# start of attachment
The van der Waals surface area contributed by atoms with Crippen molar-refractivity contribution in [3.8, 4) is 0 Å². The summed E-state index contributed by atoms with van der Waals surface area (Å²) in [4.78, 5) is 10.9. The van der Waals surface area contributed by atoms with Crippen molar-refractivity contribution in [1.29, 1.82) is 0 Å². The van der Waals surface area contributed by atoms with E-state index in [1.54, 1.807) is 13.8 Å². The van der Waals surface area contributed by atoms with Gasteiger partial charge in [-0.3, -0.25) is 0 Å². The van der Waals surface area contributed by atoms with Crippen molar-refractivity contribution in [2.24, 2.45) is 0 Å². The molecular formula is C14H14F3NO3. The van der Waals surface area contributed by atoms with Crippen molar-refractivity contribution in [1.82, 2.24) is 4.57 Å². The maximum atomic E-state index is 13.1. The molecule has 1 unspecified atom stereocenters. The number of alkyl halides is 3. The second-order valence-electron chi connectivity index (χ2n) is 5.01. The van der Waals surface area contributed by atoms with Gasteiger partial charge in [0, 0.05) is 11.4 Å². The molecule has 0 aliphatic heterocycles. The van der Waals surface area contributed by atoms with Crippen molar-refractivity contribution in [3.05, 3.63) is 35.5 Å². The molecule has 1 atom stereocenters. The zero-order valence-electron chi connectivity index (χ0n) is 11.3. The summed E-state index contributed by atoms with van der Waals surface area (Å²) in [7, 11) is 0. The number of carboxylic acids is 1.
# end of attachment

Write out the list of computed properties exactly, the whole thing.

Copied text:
The van der Waals surface area contributed by atoms with Crippen molar-refractivity contribution in [3.8, 4) is 0 Å². The summed E-state index contributed by atoms with van der Waals surface area (Å²) in [4.78, 5) is 10.9. The van der Waals surface area contributed by atoms with Crippen molar-refractivity contribution in [1.29, 1.82) is 0 Å². The van der Waals surface area contributed by atoms with E-state index in [1.54, 1.807) is 13.8 Å². The van der Waals surface area contributed by atoms with Gasteiger partial charge in [-0.3, -0.25) is 0 Å². The van der Waals surface area contributed by atoms with Crippen molar-refractivity contribution in [2.24, 2.45) is 0 Å². The molecular formula is C14H14F3NO3. The van der Waals surface area contributed by atoms with Crippen molar-refractivity contribution in [1.82, 2.24) is 4.57 Å². The maximum atomic E-state index is 13.1. The molecule has 1 unspecified atom stereocenters. The number of alkyl halides is 3. The second-order valence-electron chi connectivity index (χ2n) is 5.01. The van der Waals surface area contributed by atoms with Gasteiger partial charge in [0, 0.05) is 11.4 Å². The molecule has 0 aliphatic heterocycles. The van der Waals surface area contributed by atoms with Crippen molar-refractivity contribution in [3.05, 3.63) is 35.5 Å². The molecule has 1 atom stereocenters. The zero-order valence-electron chi connectivity index (χ0n) is 11.3. The summed E-state index contributed by atoms with van der Waals surface area (Å²) in [7, 11) is 0. The number of carboxylic acids is 1.